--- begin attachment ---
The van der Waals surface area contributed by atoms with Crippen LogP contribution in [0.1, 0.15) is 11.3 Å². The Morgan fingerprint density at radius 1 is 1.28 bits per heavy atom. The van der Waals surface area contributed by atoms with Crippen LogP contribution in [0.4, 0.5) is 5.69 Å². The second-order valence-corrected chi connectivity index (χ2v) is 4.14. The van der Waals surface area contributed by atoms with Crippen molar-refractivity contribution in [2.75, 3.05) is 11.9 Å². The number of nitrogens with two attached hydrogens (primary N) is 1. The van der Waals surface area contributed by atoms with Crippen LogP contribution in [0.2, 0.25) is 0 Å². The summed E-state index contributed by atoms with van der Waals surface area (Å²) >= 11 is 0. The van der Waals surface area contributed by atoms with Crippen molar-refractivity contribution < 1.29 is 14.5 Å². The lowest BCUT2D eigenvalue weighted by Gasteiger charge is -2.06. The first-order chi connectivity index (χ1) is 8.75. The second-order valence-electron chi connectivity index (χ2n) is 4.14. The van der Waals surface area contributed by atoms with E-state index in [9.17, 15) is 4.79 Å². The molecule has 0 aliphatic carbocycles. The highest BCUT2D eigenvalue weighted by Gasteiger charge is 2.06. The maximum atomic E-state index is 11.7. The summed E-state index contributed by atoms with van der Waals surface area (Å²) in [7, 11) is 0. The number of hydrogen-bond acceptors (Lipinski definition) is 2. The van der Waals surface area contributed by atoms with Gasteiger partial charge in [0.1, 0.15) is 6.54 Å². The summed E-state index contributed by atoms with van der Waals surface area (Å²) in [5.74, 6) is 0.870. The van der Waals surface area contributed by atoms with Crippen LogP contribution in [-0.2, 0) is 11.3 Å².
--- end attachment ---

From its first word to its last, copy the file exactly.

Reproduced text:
The van der Waals surface area contributed by atoms with Crippen LogP contribution in [0.1, 0.15) is 11.3 Å². The Morgan fingerprint density at radius 1 is 1.28 bits per heavy atom. The van der Waals surface area contributed by atoms with Crippen LogP contribution in [0.4, 0.5) is 5.69 Å². The second-order valence-corrected chi connectivity index (χ2v) is 4.14. The van der Waals surface area contributed by atoms with Crippen molar-refractivity contribution in [2.75, 3.05) is 11.9 Å². The number of nitrogens with two attached hydrogens (primary N) is 1. The van der Waals surface area contributed by atoms with Crippen LogP contribution in [0.2, 0.25) is 0 Å². The summed E-state index contributed by atoms with van der Waals surface area (Å²) >= 11 is 0. The van der Waals surface area contributed by atoms with Crippen molar-refractivity contribution < 1.29 is 14.5 Å². The lowest BCUT2D eigenvalue weighted by Gasteiger charge is -2.06. The first-order chi connectivity index (χ1) is 8.75. The second-order valence-electron chi connectivity index (χ2n) is 4.14. The van der Waals surface area contributed by atoms with E-state index in [9.17, 15) is 4.79 Å². The molecule has 0 aliphatic carbocycles. The highest BCUT2D eigenvalue weighted by Gasteiger charge is 2.06. The maximum atomic E-state index is 11.7. The summed E-state index contributed by atoms with van der Waals surface area (Å²) in [7, 11) is 0. The number of hydrogen-bond acceptors (Lipinski definition) is 2. The van der Waals surface area contributed by atoms with Gasteiger partial charge in [0.1, 0.15) is 6.54 Å². The summed E-state index contributed by atoms with van der Waals surface area (Å²) in [5.74, 6) is 0.870. The van der Waals surface area contributed by atoms with Crippen LogP contribution in [-0.2, 0) is 11.3 Å².